• Unequal representation: Plaintiffs may not receive equal representation in MDLs, as some law firms may have more influence or resources than others, potentially impacting the outcome of their case.

Learn More About Multidistrict Litigation

For more information about multidistrict litigation, contact an attorney experienced in MDLs. There are lawyers and law firms across the country that handle this type of litigation.

An attorney can tell you whether you have a case and if it would be in your best interest to join an MDL.

The MDL process can seem confusing or complex at times, but with the right personal injury lawyer on your side, it can allow you to seek justice and compensation in an expedited and cost-effective manner.

Multidistrict Litigation FAQs

What is multidistrict litigation?

Multidistrict litigation, known as an MDL, is a type of civil procedure used to combine multiple lawsuits pending against the same defendant for similar damages or injuries. MDLs are actually fairly common in the United States, with an estimated 15% of all civil lawsuits belonging to an MDL.

What is the purpose of multidistrict litigation?

MDLs were created to make the legal process quicker and more efficient by taking a large number of cases with similar characteristics and combining them. Without MDLs, many of these cases would remain pending for years as claimants continue to suffer from their injuries without financial compensation.

What is the difference between a class action and an MDL?

Class action lawsuits and MDLs are similar in that they both combine large groups of people who are essentially filing the same lawsuit against the same defendant.

However in MDLs, cases are combined for the pretrial portion of litigation and then transferred back to the court where they were filed. With a class action lawsuit, cases remain combined throughout the entire legal process.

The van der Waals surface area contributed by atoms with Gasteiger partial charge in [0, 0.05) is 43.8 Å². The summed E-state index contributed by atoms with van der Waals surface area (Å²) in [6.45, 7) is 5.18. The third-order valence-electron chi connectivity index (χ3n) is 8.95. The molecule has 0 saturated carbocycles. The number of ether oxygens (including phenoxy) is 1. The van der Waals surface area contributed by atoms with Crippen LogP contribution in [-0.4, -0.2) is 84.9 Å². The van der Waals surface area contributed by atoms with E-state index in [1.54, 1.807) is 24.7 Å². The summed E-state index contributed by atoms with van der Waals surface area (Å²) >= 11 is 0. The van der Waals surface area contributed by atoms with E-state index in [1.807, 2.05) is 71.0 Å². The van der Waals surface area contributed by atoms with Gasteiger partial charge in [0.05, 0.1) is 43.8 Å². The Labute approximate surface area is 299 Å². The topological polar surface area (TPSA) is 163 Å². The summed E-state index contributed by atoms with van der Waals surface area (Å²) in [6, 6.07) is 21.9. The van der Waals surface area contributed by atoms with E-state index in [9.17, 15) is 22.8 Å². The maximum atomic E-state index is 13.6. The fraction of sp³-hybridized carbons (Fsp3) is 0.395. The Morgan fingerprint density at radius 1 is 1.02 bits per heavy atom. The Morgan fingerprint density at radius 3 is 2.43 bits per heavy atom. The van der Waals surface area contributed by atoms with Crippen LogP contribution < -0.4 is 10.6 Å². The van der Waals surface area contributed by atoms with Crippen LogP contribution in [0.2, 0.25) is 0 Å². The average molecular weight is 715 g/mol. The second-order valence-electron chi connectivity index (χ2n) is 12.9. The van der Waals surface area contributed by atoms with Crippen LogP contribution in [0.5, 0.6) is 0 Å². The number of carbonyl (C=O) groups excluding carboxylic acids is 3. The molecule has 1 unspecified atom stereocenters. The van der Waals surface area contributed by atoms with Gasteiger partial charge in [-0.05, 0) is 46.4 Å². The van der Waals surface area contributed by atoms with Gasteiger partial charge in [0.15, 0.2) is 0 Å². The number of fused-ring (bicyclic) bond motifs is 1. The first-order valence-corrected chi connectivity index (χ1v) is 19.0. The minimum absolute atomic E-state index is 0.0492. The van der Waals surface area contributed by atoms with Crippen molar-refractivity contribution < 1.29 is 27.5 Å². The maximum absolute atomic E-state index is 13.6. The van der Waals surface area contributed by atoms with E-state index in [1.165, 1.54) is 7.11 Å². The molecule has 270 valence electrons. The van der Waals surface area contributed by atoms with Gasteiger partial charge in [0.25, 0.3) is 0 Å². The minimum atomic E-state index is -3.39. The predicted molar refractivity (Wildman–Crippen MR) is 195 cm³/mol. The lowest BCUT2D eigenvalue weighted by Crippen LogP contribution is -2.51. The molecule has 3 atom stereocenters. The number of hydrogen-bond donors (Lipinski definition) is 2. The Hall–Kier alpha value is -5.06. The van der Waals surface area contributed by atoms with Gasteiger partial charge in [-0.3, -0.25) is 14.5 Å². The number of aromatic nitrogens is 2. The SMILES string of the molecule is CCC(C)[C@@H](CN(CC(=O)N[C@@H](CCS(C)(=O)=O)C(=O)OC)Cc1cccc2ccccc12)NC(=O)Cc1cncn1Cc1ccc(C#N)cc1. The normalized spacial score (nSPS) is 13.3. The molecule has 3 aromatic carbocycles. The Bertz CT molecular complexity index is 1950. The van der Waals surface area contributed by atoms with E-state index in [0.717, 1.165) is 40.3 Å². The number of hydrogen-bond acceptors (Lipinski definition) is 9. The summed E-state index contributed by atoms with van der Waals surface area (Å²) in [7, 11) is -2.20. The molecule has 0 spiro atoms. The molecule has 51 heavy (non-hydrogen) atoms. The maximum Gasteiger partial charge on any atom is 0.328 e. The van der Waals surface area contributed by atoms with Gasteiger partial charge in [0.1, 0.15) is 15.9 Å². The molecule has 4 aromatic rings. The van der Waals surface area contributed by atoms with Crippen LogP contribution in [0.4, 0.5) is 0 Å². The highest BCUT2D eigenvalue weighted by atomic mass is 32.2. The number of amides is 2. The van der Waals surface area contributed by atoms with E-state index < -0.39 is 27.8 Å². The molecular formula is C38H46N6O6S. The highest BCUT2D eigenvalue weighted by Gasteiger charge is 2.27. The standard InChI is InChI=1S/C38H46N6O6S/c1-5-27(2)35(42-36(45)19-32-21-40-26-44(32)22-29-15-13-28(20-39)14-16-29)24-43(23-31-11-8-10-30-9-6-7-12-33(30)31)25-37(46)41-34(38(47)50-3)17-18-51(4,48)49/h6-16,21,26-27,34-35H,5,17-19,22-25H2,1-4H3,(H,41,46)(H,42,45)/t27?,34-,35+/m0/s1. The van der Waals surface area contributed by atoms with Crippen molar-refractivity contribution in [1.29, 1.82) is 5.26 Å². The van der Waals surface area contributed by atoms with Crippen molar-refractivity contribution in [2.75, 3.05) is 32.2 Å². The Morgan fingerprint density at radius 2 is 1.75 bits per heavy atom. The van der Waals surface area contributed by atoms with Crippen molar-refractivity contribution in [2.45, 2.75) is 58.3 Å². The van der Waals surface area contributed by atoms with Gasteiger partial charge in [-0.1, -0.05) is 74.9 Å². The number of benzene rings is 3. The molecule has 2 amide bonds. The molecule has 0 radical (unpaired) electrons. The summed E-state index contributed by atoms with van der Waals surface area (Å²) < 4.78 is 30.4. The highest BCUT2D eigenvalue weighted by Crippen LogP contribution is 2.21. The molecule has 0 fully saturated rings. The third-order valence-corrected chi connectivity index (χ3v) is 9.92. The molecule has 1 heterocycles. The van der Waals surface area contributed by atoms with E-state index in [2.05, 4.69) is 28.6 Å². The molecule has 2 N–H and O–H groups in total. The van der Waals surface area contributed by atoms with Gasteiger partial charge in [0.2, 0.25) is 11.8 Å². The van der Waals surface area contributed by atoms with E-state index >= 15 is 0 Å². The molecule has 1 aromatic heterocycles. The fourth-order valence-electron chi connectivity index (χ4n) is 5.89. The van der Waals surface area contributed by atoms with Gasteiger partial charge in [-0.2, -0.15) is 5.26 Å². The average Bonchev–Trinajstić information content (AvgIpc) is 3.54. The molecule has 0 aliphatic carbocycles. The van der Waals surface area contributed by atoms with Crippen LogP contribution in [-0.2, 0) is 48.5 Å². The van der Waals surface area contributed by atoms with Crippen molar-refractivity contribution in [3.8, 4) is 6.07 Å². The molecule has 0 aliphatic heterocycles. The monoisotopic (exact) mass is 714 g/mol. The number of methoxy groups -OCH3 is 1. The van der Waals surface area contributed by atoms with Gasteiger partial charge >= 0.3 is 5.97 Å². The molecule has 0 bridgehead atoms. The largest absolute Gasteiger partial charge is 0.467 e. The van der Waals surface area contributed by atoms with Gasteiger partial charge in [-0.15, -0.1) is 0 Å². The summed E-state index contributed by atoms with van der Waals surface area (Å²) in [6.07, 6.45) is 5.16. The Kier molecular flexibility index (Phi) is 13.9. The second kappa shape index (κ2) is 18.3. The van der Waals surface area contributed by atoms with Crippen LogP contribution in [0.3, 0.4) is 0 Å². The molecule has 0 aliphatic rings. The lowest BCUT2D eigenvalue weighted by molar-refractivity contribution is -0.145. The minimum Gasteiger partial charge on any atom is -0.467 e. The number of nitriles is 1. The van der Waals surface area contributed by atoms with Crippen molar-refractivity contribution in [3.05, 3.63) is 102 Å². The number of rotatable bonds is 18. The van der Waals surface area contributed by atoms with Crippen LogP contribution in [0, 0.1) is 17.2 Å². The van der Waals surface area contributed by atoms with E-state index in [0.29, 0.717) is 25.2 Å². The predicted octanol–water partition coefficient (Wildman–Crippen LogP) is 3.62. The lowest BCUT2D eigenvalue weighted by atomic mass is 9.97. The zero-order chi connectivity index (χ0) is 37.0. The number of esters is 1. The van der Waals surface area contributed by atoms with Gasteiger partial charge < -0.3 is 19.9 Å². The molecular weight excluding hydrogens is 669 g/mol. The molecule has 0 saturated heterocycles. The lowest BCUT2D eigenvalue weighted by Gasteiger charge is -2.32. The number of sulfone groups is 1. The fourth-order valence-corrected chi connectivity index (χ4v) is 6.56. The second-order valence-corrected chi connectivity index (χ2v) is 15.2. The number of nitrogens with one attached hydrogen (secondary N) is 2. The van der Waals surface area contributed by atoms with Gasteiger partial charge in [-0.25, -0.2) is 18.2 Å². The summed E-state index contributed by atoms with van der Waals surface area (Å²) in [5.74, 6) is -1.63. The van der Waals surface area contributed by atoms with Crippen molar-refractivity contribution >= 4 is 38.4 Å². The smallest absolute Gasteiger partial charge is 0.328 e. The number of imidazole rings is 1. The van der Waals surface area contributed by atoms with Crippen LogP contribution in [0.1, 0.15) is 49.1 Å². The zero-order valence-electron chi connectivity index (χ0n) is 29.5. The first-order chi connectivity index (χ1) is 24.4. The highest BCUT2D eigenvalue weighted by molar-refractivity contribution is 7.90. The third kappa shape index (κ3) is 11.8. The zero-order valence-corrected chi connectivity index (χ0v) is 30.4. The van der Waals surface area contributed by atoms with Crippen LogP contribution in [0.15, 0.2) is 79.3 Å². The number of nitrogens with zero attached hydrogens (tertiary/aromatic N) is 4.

Plaintiffs in an MDL share the same complaint but the extent of their injuries can vary significantly, which is why they are unable to move forward as a class action.

How long do MDL cases take to settle?

While it will always depend on various factors in each individual case, MDLs can take years to reach a settlement. Although this may seem like a long time, it is important to remember that it would take significantly longer if each case in the MDL remained as an individual lawsuit.

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  1. American Bar Association. “Multidistrict Litigation: Dominating the Federal Docket.” Retrieved from: https://www.americanbar.org/groups/litigation/publications/litigation-news/business-litigation/multidistrict-litigation-dominating-federal-docket/. Accessed on May 12, 2023.
  2. Cornell Law School. “28 U.S. Code § 1407 – Multidistrict litigation.” Retrieved from: https://www.law.cornell.edu/uscode/text/28/1407. Accessed on May 12, 2023.
  3. United States District Court: Northern District of California. “Information about Multi-district Litigation (MDL).” Retrieved from: https://www.cand.uscourts.gov/multidistrict_litigation/. Accessed on May 12, 2023.
  4. United States Judicial Panel on Multidistrict Litigation. “Checklist for Filing a New MDL Motion.” Retrieved from: https://www.jpml.uscourts.gov/sites/jpml/files/Checklist%20for%20New%20MDL%20Motion-3-2011.pdf. Accessed on May 12, 2023.
  5. United States Judicial Panel on Multidistrict Litigation. “Pending MDLs.” Retrieved from: https://www.jpml.uscourts.gov/pending-mdls-0. Accessed on May 12, 2023.